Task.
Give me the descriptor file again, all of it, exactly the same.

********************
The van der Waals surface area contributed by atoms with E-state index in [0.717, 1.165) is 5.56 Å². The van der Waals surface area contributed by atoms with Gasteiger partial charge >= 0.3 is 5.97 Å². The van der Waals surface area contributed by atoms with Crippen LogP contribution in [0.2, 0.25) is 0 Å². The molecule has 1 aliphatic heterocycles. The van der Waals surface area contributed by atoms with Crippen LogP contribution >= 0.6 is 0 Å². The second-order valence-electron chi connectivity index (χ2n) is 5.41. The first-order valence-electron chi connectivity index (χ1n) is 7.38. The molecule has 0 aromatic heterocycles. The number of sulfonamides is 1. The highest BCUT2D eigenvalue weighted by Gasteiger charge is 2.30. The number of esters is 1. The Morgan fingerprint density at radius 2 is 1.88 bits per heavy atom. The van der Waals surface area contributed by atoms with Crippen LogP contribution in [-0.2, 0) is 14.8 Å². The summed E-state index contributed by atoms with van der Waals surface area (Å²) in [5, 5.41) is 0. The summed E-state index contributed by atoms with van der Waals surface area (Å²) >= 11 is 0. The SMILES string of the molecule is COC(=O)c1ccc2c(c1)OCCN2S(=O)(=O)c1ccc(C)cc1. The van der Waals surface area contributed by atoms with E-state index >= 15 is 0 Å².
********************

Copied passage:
The van der Waals surface area contributed by atoms with E-state index in [0.717, 1.165) is 5.56 Å². The van der Waals surface area contributed by atoms with Gasteiger partial charge >= 0.3 is 5.97 Å². The van der Waals surface area contributed by atoms with Crippen LogP contribution in [0.2, 0.25) is 0 Å². The molecule has 1 aliphatic heterocycles. The van der Waals surface area contributed by atoms with Crippen LogP contribution >= 0.6 is 0 Å². The second-order valence-electron chi connectivity index (χ2n) is 5.41. The first-order valence-electron chi connectivity index (χ1n) is 7.38. The molecule has 0 aromatic heterocycles. The number of sulfonamides is 1. The highest BCUT2D eigenvalue weighted by Gasteiger charge is 2.30. The number of esters is 1. The Morgan fingerprint density at radius 2 is 1.88 bits per heavy atom. The van der Waals surface area contributed by atoms with Crippen LogP contribution in [-0.2, 0) is 14.8 Å². The summed E-state index contributed by atoms with van der Waals surface area (Å²) in [5, 5.41) is 0. The summed E-state index contributed by atoms with van der Waals surface area (Å²) >= 11 is 0. The SMILES string of the molecule is COC(=O)c1ccc2c(c1)OCCN2S(=O)(=O)c1ccc(C)cc1. The van der Waals surface area contributed by atoms with E-state index >= 15 is 0 Å².